Teacupliz, has your vet actually examined this cow or was this advice given over the phone?
I believe inducing cows can cause them to retain the placenta. I don't think inducing is done very often. Anyway, I would certainly encourage you to be cautious about this and maybe even get a 2nd opinion (not by telephone).
Well, you've let your cow get over weight, based on the guy you bought her from, the "due date" is close, so let's get in there and get that calf out, there's not a moment to spare....... whatever.
I sure hope what you have in mind is something a midwife might use, like sassafras tea or mulberry brandy. but I'm afraid you intend on using something that really works, like Prostaglandin.
You asked for help inducing labor in your cow. In two of your four posts, you mention you are worried. While you have had several replies to your posting, none have mentioned that they are worried. We are. Inducing labor complicates birth, creates a needless risk to the cow and almost certain death to the calf. What if you are a couple weeks off or that the calf is just a bit of a slow developer? Lungs are the last to develop and if you end up delivering a live calf, there is a real possibility she'll suffocate in your lap.
You want help? Here's the best help I can give: Don't.
I also would not induce labor, when the calf is ready to deliver, they position themselves for this. The calf could be turned wrong for delivery, and you could have problems. In all my years I don`t think I have ever heard a vet want to induce a cow, unless it was an unwanted breeding. > Thanks Marc
Our Diversified Stock Portfolio: cows and calves, alpacas, horses, pigs, chickens, goats, sheep, cats ... and a couple of dogs... http://springvalleyfarm.4mg.com
I realize the risk, there is also risk in not doing it. In the future you should all be a little more kind and not so bossy, in your post. I used to be a regular on homesteader, that way years ago. None of the people who were here before are still on. THough I value your thoughts. THey are just thoughts.
On the flip side, I had talked to others who have induced, with no ill effects.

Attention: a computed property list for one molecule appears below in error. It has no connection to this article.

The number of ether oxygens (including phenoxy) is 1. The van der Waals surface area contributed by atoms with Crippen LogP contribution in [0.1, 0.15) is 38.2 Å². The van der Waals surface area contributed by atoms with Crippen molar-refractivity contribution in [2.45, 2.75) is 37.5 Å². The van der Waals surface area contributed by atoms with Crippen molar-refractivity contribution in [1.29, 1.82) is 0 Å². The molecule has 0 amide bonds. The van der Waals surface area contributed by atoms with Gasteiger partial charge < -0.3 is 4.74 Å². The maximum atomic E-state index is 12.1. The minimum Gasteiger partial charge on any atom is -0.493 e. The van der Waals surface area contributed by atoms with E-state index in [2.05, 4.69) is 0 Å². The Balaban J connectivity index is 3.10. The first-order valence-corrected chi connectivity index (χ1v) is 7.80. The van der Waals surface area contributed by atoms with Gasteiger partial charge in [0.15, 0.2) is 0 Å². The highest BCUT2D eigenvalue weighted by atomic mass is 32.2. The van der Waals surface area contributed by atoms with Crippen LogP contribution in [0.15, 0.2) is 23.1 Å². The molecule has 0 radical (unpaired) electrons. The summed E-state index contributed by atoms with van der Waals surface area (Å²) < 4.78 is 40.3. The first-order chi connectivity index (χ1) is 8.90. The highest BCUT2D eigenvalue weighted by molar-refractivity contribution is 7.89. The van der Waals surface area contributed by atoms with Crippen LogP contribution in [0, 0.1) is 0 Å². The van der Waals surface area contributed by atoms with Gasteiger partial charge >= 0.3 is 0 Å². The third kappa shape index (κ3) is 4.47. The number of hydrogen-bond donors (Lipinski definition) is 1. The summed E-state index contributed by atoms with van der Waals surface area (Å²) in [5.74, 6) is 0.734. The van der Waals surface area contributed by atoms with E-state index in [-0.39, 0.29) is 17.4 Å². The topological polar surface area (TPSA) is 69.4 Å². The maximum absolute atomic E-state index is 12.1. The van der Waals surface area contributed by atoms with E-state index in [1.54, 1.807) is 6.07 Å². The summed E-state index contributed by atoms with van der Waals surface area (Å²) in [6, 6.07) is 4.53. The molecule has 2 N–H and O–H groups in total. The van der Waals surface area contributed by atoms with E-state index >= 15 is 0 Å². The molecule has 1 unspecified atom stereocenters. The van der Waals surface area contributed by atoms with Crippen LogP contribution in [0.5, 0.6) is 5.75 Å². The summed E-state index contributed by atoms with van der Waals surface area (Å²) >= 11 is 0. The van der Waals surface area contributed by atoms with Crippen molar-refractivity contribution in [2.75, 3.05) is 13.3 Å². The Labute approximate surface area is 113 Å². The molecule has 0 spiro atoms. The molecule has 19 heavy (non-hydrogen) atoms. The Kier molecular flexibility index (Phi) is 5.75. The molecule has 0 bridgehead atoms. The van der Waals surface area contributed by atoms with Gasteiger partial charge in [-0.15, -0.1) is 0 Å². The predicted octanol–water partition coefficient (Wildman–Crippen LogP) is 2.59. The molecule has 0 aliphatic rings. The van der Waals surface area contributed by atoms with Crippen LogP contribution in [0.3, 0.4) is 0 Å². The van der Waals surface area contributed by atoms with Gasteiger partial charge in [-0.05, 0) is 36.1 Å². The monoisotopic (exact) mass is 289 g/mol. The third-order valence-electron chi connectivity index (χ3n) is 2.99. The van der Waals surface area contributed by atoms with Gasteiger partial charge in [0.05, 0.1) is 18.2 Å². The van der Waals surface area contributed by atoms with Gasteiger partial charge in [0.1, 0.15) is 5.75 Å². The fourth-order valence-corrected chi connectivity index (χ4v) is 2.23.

I would never do any of this half heartly, I did post before the vet came out today.
Hence my concern. Thesea re not pets, they are our babies.
Please let us know how it goes.
What did the vet have to say?
Did you get your calf yet?
Nobody here wishes you or your cattle any harm, I hope you realize that.
Farmers tend not to sugar-coat their opinions.
I think they are bossy by their very nature.
Cows may not be smarter than People, but some cows are smarter than some people.
There are a lot of us original Countryside forum people still here. Lots.
So what did the vet say today? I don't know anything at all about inducing labor in cows, but these guys here know quite a bit. I have learned tons from them all. I get worried too when ours are due and am constantly checking on them. What kind of cow is she?
MINE says joined Dec.2004 yours says Nov. 2003 I think that makes me a old timer...
I would milk her if I wanted her to calf now IT WORKS ON HORSES....I AM SURE IT WOULD WORK ON COWS on just one teat a teat in the back that will do it....and hope the calf does not suck that teat first....
I would wait till she has it on her own...if it was a month more not sure how fat she ( you did not post us a picture to see how fat she is ) but a heifer that was fat I might be concerned....but not a cow unless she came out of a feed lot on full feed with fat around her tail head
Hopefully your vet has got things covered for you. As I'm sure he told you, trying to induce at this late date with a shot of Lutalyse (prostaglandin) won't work like it does in early gestation. You need a shot of dexamethasone (corticosteroid) to get things going.
In my experience, induced labor in the cow can produce a slow dilation of the cervix, with contractions sometimes starting before the cervix is fully opened. Assistance at calving may be needed.
If your cow isn't too old, the best way to deal with extreme udder edema is to start milking her out right now. However, if she's older, and overweight, your risk of milk fever is increased, and milking early could just make things worse.